A note to self: Lessons from the WWW App


A week ago, I created an web app designed to aid ICS students in choosing their WWW trips where their friends are going. Like the app I created a while ago with courses, this idea came up from the millions of “where are you guys going?” wall posts on Facebook – why not just create a central hub for people to see where people are (or in some cases, aren’t) going?

Development took a little bit over a full day and made me sleep at 5am – something that I would have definitely not done normally. Could have took much less time had I not played with the various Facebook APIs, jQuery effects and aesthetic elements, but you know, it was worth it. I mean, in the end I took this mini project as an experiment in itself, testing what works and what doesn’t, and improve on the later products.

And here is my report.

Stats

Launched on Sunday, 23rd January morning. Last activity on 25th. (Yes, it only survived for 2 days) 101 Users, 155 “clicks” or choices made.

You know, I was actually quite impressed myself. Although I expected more, but this was definitely enough to make myself proud.

What worked.

The emphasis on “Socialization”

Nowadays apps are all about your FRIENDS and no long about YOU. What other people are doing are becoming much more important. A huge part of the App was designed with that in mind.

The “picture wall” (suggested by Teddy) was one of such thing. Not only was it (surprisingly) extremely pretty, but also helpful. Not a lot of people realized it, but users may click on someone’s profile picture and it will show his/her selected trips. Had this feature not been implemented, I think the App would have lost a lot of interest form its users.

Facebook is DA BOSS.

Speaking of socializing… Facebook has shown superiority to almost every other product on the Internet. Heck, it even (almost) replaced email! Apps that go against it, like Wave, can’t even stand a chance even under Google. And therefore, there is absolutely no way not to tie this app to the trend.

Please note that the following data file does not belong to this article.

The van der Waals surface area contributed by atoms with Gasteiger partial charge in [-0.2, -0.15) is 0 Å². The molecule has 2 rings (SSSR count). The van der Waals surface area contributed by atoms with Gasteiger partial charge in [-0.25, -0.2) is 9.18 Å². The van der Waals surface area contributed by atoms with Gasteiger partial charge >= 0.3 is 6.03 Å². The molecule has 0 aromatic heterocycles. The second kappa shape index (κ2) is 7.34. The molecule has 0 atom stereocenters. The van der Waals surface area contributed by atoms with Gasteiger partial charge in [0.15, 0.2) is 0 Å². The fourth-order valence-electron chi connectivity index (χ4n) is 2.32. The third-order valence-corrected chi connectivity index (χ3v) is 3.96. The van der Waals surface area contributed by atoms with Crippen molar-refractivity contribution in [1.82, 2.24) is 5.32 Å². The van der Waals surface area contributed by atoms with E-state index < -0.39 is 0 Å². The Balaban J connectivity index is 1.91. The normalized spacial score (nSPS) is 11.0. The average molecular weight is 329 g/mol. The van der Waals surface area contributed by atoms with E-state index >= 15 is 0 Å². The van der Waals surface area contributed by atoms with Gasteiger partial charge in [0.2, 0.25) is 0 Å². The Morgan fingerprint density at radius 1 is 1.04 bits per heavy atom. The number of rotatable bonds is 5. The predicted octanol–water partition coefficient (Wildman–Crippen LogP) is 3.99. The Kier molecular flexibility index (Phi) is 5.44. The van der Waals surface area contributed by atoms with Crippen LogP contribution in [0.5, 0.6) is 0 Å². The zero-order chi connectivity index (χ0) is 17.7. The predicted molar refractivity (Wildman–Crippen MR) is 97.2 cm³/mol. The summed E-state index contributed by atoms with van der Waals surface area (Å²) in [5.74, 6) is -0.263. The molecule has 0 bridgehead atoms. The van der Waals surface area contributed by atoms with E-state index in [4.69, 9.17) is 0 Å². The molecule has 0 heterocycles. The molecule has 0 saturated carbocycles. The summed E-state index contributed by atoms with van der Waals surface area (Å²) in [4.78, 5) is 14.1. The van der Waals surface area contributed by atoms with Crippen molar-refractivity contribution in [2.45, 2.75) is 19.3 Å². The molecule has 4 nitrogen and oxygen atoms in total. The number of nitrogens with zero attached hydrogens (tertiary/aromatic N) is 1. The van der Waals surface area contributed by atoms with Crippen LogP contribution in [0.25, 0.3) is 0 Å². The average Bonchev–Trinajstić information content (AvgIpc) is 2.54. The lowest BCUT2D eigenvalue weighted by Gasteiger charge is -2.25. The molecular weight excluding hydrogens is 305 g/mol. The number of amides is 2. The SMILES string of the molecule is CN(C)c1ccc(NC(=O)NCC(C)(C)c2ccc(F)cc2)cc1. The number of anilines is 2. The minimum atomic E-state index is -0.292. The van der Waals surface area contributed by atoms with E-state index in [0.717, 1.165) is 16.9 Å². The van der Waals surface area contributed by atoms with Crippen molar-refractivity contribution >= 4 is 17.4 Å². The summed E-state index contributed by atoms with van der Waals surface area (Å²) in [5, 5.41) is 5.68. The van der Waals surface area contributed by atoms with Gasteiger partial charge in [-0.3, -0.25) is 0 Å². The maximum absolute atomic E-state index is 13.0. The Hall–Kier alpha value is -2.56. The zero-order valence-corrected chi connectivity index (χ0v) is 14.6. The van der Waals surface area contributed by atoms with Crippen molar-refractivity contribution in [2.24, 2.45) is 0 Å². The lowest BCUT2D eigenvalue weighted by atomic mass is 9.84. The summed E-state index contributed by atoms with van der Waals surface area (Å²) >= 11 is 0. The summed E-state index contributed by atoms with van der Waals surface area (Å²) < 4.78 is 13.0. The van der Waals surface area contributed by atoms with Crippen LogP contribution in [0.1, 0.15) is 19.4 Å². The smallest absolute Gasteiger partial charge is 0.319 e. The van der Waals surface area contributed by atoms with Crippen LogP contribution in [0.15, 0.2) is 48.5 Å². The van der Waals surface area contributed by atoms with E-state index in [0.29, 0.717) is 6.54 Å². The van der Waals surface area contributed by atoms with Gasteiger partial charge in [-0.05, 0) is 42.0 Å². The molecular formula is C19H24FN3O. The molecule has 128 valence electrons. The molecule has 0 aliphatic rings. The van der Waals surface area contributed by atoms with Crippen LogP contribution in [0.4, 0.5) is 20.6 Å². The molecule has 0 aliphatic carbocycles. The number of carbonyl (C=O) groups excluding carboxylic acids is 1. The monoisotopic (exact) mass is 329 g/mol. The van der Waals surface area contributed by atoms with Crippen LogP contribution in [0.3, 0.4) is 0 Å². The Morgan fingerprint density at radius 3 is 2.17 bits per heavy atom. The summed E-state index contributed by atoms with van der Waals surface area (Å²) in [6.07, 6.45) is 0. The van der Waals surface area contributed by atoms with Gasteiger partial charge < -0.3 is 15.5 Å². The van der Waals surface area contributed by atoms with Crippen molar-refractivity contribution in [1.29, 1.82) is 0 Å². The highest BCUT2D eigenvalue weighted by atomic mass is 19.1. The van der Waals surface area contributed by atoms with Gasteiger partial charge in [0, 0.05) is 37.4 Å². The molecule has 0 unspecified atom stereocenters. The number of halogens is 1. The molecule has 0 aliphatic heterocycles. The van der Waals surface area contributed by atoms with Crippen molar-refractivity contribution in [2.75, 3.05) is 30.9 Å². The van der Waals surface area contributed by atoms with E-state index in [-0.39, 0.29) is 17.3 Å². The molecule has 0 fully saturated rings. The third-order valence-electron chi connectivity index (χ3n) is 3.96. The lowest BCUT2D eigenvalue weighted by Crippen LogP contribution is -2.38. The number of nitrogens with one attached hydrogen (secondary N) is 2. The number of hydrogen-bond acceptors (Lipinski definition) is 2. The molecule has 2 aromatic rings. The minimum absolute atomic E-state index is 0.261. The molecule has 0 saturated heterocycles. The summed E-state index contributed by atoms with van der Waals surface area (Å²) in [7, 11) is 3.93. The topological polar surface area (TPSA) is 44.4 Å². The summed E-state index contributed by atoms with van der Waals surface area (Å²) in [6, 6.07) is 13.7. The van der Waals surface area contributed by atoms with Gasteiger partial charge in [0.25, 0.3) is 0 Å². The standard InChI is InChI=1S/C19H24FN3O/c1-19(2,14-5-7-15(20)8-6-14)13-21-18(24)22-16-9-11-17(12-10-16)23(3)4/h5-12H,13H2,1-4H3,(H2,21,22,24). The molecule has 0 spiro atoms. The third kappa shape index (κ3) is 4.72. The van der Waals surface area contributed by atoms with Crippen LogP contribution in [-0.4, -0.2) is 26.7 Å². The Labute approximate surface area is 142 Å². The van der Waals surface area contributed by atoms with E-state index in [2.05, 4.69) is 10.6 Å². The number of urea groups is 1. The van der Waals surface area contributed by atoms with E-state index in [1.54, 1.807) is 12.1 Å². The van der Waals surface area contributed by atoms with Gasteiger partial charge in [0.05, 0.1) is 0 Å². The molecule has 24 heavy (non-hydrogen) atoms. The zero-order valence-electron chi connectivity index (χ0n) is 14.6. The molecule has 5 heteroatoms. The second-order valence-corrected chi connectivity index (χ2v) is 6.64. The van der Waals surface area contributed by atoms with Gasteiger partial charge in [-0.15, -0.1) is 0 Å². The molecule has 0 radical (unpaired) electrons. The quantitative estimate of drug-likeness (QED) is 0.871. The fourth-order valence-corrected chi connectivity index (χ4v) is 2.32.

Everybody had an Facebook account – I did not need to worry about not providing true identity, nor do I need to take care of security, cookies, sessions, blah blah blah. All I needed was one line of code checking if the user is logged in or not, that’s it. Saved me database spaces at the very least, not to mention time to debug security holes to authentication and what not.

And because everyone had a Facebook account, activity on this App can be easily by other people, thus helping the app spread faster. In theory, when people see that other people are making their WWW trips choices on this App, they’d be like “Oh hmm.” and click on the link. (I didn’t set up a referrer check to see how many clicks actually came from Facebook published stories, but I’d imagine there is at least 30%)

Ajax

Who wants to load a whole page just to see a tiny description box of a trip? No one. And that’s why I spent so much time on ajax-fying the site. There is only one page in the whole app, and every little thing is only updated when it had to. No extra bandwidth, no extra lag time, no extra nothing.

Name me one person that didn’t like the dynamic loading of contents and the stunning (come on, admit it 😉 ) effects on the page, I dare you.

What didn’t work

IE Compatibility

GARH! This was THE flaw of the app (or maybe the school). Because IE is the only browser installed on school computers, there were no way for students or teachers to check it out in school. By the time they got home, they probably have forgotten about it as well.

I tried figuring out but I couldn’t due to the lack of developer tools on IE. Okay fine, I was being a little bit lazy, but. I think we can all blame IE.

Timing / Marketing

It was all wrong. I should have started this way earlier, and not just 3 days before the decision deadline. Well, I didn’t know how I could have sped it up considering I only found out about WWW choices that day.

One thing I also could have done was inform the WWW Committee about it to have them include this in daily newsletters. But again, it had IE compatibility issues…

The Design

Nope. I didn’t like it. My original design intentions were to keep it simple, but now it looks (way) too messy with so much blue. Could have also tried some more icons, I guess.

Conclusion / What’s coming up

A course selection app! Something that I have been planning since last year, but never gotten around to it. It will definitely go the direction of “socializing” just like this app, but given much more time to prep and advertise so to bring its full potential.

What did YOU like and dislike about the app?